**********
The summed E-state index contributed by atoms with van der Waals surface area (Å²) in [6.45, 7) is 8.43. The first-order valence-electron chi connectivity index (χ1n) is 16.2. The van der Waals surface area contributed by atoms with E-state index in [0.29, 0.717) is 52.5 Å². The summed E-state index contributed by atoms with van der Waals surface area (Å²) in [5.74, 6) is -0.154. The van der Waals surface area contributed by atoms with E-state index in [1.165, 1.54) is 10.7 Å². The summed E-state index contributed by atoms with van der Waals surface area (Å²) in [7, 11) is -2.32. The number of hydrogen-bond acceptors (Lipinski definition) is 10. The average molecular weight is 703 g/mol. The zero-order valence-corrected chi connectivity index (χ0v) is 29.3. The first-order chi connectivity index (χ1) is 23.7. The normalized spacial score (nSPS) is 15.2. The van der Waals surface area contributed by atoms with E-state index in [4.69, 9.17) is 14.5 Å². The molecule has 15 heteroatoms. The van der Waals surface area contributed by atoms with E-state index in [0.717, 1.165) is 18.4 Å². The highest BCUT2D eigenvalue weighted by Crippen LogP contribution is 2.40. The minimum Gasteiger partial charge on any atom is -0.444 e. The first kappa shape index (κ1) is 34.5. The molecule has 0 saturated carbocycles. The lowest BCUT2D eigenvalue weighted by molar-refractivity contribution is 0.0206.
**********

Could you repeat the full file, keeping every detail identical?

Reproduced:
The summed E-state index contributed by atoms with van der Waals surface area (Å²) in [6.45, 7) is 8.43. The first-order valence-electron chi connectivity index (χ1n) is 16.2. The van der Waals surface area contributed by atoms with E-state index in [0.29, 0.717) is 52.5 Å². The summed E-state index contributed by atoms with van der Waals surface area (Å²) in [5.74, 6) is -0.154. The van der Waals surface area contributed by atoms with E-state index in [1.165, 1.54) is 10.7 Å². The summed E-state index contributed by atoms with van der Waals surface area (Å²) in [7, 11) is -2.32. The number of hydrogen-bond acceptors (Lipinski definition) is 10. The average molecular weight is 703 g/mol. The zero-order valence-corrected chi connectivity index (χ0v) is 29.3. The first-order chi connectivity index (χ1) is 23.7. The normalized spacial score (nSPS) is 15.2. The van der Waals surface area contributed by atoms with E-state index in [4.69, 9.17) is 14.5 Å². The molecule has 15 heteroatoms. The van der Waals surface area contributed by atoms with E-state index in [0.717, 1.165) is 18.4 Å². The highest BCUT2D eigenvalue weighted by Crippen LogP contribution is 2.40. The minimum Gasteiger partial charge on any atom is -0.444 e. The first kappa shape index (κ1) is 34.5. The molecule has 0 saturated carbocycles. The lowest BCUT2D eigenvalue weighted by molar-refractivity contribution is 0.0206.